An index to blog posts from our Spain trip can be found on the first entry.
December 28, 2018
We had a slow start to our Friday, and so Natasha and I came to Seville’s premiere tourist destination just after 10AM. The Sevilla Alcazar draws a lot of attention, and we were sad to see a line extending across the entire length of the wall separating the palaces from Plaza del Triunfo. Why hadn’t we purchased our tickets in advance?
We shivered our way forward in the wall’s shadow, a few steps at a time. After the line turned toward the entrance, we broiled in the sun for another 20 meters. Over those three hours, we had plenty of time to talk to three South Americans in front of us and a pair from central China behind us. We watched with envy as tour groups and pre-purchased ticket visitors entered through the short line to our left. The site operators only allow a small batch of people to enter at predefined intervals.
Medieval history is a bloody book
Alcazar at Sevilla is one of the world’s cultural treasures. (Throughout this post, I will not write “The Alcazar” because it feels redundant to me.) It would be easy to be swept away by its graceful lines and elegant tracery, but it is important to remember the history that led to its creation. Abd ar-Rahman III, the Caliph of Cordoba, faced a revolt in the first year of his reign (913 AD), and he decided it was time to build a castle to control Sevilla (alcazar means the Moorish fortress or palace– many cities in Andalusia feature alcazars). This early Alcazar would have carried a red and white design like the one we saw at the Cordoba Mezquita. While the Caliph’s structure was extended by Al-Mutamid in the eleventh century, this fortification was later completely destroyed, with only fragments available to later historians. During the Abbadid dynasty, the structure was expanded significantly, and this Palace of Good Fortune formed the bones of the structures we know today as the Palace of Pedro I and the Gothic Palace.
In 1248, Seville fell to the forces of Fedinand III of Castile (who died four years later). From this time, Sevilla became a royal city, with Alcazar serving as the royal household. The son of Ferdinand III, Alfonso X the Wise, launched construction of the Gothic Palace, but the pace of change slowed for many years until Alfonso XI won the Battle of Rio Salado in 1340. The king celebrated this victory by creating the Hall of Justice next to Patio del Yeso as his throne room, and he did so in a new architectural style called Mudejar (from the Arabic word mudajjan, meaning “domesticated” or “tamed”). By using a highly ornate style stolen from his enemies, Alfonso XI was making a statement about his might: “such appropriations were signs of triumph in which Christianity expressed its domination over a subjugated al-Andalus.“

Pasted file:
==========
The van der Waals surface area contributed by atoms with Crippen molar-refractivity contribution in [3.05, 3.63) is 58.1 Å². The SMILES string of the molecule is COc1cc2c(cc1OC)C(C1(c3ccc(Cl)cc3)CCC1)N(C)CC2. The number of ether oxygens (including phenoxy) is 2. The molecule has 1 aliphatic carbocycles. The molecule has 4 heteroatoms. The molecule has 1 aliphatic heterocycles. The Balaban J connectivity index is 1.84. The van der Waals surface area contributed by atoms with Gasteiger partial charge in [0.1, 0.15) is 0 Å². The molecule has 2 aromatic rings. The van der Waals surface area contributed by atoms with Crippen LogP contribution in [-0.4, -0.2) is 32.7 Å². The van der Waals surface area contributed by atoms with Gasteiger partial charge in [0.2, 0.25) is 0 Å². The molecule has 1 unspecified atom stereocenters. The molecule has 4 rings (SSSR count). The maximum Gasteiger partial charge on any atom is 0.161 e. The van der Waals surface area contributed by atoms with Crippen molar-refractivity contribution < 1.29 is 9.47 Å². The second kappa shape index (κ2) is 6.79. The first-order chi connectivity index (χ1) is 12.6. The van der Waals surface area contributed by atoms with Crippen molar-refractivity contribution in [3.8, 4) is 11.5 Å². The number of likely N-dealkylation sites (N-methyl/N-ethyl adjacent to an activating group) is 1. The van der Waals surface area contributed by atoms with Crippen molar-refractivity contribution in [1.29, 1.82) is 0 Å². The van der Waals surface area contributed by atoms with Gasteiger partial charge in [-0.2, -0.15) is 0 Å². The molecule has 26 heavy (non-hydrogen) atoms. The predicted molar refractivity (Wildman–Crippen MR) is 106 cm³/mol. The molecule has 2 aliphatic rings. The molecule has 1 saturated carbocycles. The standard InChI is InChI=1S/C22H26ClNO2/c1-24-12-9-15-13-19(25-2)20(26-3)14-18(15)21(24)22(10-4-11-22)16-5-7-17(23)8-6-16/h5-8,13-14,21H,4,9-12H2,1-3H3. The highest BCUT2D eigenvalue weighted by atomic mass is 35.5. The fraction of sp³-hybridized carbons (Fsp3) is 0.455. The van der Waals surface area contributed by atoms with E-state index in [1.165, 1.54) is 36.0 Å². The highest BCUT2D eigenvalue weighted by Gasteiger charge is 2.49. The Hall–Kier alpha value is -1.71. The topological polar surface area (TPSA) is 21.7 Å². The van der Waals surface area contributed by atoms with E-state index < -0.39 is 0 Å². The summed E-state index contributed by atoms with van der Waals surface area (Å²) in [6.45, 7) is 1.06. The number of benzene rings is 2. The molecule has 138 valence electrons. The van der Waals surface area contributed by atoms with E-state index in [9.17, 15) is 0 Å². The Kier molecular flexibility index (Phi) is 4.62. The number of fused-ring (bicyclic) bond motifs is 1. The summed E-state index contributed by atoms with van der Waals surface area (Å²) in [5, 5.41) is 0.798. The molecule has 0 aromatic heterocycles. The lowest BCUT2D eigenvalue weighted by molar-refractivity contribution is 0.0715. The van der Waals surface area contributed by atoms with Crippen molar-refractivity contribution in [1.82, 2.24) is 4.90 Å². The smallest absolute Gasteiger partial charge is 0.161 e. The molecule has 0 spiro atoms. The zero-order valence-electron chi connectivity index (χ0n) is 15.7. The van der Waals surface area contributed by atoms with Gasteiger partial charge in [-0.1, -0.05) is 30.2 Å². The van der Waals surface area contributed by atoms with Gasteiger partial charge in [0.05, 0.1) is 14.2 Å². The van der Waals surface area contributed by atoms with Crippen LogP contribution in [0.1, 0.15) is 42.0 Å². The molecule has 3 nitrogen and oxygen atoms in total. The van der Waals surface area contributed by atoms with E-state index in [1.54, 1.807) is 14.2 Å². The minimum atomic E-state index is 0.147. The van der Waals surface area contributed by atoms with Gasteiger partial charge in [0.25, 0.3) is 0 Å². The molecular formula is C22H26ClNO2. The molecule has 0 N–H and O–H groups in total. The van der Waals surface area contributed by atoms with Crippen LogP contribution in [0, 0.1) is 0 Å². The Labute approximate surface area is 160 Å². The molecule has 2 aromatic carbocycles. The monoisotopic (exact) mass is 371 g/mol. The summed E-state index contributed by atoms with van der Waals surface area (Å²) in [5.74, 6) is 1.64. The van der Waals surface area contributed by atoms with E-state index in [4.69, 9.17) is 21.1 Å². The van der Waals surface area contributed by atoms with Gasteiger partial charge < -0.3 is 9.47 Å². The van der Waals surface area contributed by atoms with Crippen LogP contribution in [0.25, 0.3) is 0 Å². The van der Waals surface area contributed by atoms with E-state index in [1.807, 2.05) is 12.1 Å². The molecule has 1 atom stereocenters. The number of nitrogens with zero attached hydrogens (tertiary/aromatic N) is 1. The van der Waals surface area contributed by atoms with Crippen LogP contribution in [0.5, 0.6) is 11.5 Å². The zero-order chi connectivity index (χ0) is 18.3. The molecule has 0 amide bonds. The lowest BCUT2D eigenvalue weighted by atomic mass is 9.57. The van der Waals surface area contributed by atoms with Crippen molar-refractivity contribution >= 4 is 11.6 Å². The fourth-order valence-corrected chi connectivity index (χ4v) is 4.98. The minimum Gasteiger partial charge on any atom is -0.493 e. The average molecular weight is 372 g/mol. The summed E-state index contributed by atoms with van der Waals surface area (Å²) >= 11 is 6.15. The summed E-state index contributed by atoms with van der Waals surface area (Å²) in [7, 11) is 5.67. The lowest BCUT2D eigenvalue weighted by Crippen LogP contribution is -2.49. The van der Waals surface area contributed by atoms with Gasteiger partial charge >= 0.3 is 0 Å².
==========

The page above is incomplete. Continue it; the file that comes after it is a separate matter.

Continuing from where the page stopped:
Alfonso XI’s successor, Pedro I, brought Mudejar architecture to astonishing heights in Alcazar, but he did so for completely different reasons. Just nine years into Pedro’s reign, Muhammad V (the Nasrid ruler of Granada) was forced into exile, and he was housed in the Seville Alcazar. Pedro assisted Muhammad V to return to power in Granada, quite unlike his father, who had gloried in his battle victory over that kingdom. Pedro developed strong relationships with the Jewish community, as well, with a rabbi serving as his personal physician and a financier Samuel Levi as his chief treasurer. Today, when people gush about the Alcazar, they are doing so because the Palace of Pedro I is an architectural marvel of sublime art. It might surprise you, then, to know that Pedro of Castile is known to history as “the Cruel.”
Pedro inherited a sizable problem in that Alfonso XI had ten children with his mistress, Leonor de Guzman (ironically, Pedro created problems for himself through his fascination with his own mistress, Maria de Padilla). After the death of Alfonso XI, Pedro’s mother ordered the death of Leonor de Guzman through Pedro’s chancellor, Juan Alfonso. After that, Leonor’s sons by Alfonso XI were sworn enemies of Pedro. Pedro responded with a bit of a bloodbath, but he never managed to kill Enrique Trastamara, his eldest illegitimate half-brother, though he did kill many of Enrique’s siblings. Castile had begun a war against Aragon early in Pedro’s reign, but Enrique managed to trigger a civil war by bringing French troops home with him when he returned from exile. He gained popular support by massacring Jewish communities in several cities, taunting Pedro as the “King of the Jews.” Through a ruse, Enrique was able to catch Pedro away from his army, and Enrique stabbed his half-brother to death. Enrique then became Henry II, the first of a new royal dynasty. As we wandered Alcazar, I marveled that such a bloody reign could have been accompanied by such artistry!